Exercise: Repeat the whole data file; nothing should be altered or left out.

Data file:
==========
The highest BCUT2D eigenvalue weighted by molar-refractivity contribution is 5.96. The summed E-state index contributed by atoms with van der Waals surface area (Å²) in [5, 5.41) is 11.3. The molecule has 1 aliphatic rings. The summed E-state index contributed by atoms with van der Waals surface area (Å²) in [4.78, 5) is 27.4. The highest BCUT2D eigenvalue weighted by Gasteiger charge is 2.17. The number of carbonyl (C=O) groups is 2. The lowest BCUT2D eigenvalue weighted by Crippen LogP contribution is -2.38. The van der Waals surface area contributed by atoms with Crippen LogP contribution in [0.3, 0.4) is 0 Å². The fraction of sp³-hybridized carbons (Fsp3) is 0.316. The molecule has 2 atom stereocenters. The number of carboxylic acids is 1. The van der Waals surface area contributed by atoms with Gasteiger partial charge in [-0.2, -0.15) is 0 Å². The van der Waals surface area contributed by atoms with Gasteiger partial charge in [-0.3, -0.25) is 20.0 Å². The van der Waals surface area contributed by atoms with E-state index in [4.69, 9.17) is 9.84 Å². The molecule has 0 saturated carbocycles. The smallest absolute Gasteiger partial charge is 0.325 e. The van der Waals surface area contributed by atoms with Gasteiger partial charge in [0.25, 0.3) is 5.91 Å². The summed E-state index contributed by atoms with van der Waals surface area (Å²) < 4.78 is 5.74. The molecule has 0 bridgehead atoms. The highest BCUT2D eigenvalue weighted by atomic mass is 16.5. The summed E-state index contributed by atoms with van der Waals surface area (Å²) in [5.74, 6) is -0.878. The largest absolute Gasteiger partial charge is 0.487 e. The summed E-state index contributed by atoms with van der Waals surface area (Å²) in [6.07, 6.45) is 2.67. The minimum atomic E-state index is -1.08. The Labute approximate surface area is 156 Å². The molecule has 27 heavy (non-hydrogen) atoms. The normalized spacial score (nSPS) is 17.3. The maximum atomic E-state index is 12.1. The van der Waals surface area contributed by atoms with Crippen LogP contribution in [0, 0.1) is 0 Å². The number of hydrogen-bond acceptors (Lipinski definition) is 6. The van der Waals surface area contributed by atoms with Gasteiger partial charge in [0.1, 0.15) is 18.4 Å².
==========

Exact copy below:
The highest BCUT2D eigenvalue weighted by molar-refractivity contribution is 5.96. The summed E-state index contributed by atoms with van der Waals surface area (Å²) in [5, 5.41) is 11.3. The molecule has 1 aliphatic rings. The summed E-state index contributed by atoms with van der Waals surface area (Å²) in [4.78, 5) is 27.4. The highest BCUT2D eigenvalue weighted by Gasteiger charge is 2.17. The number of carbonyl (C=O) groups is 2. The lowest BCUT2D eigenvalue weighted by Crippen LogP contribution is -2.38. The van der Waals surface area contributed by atoms with Crippen LogP contribution in [0.3, 0.4) is 0 Å². The fraction of sp³-hybridized carbons (Fsp3) is 0.316. The molecule has 2 atom stereocenters. The number of carboxylic acids is 1. The van der Waals surface area contributed by atoms with Gasteiger partial charge in [-0.2, -0.15) is 0 Å². The van der Waals surface area contributed by atoms with Gasteiger partial charge in [-0.3, -0.25) is 20.0 Å². The van der Waals surface area contributed by atoms with E-state index in [4.69, 9.17) is 9.84 Å². The molecule has 0 saturated carbocycles. The smallest absolute Gasteiger partial charge is 0.325 e. The van der Waals surface area contributed by atoms with Gasteiger partial charge in [0.25, 0.3) is 5.91 Å². The summed E-state index contributed by atoms with van der Waals surface area (Å²) < 4.78 is 5.74. The molecule has 0 bridgehead atoms. The highest BCUT2D eigenvalue weighted by atomic mass is 16.5. The summed E-state index contributed by atoms with van der Waals surface area (Å²) in [5.74, 6) is -0.878. The largest absolute Gasteiger partial charge is 0.487 e. The summed E-state index contributed by atoms with van der Waals surface area (Å²) in [6.07, 6.45) is 2.67. The minimum atomic E-state index is -1.08. The Labute approximate surface area is 156 Å². The molecule has 27 heavy (non-hydrogen) atoms. The normalized spacial score (nSPS) is 17.3. The maximum atomic E-state index is 12.1. The van der Waals surface area contributed by atoms with Crippen LogP contribution in [0, 0.1) is 0 Å². The number of hydrogen-bond acceptors (Lipinski definition) is 6. The van der Waals surface area contributed by atoms with Gasteiger partial charge in [0.1, 0.15) is 18.4 Å².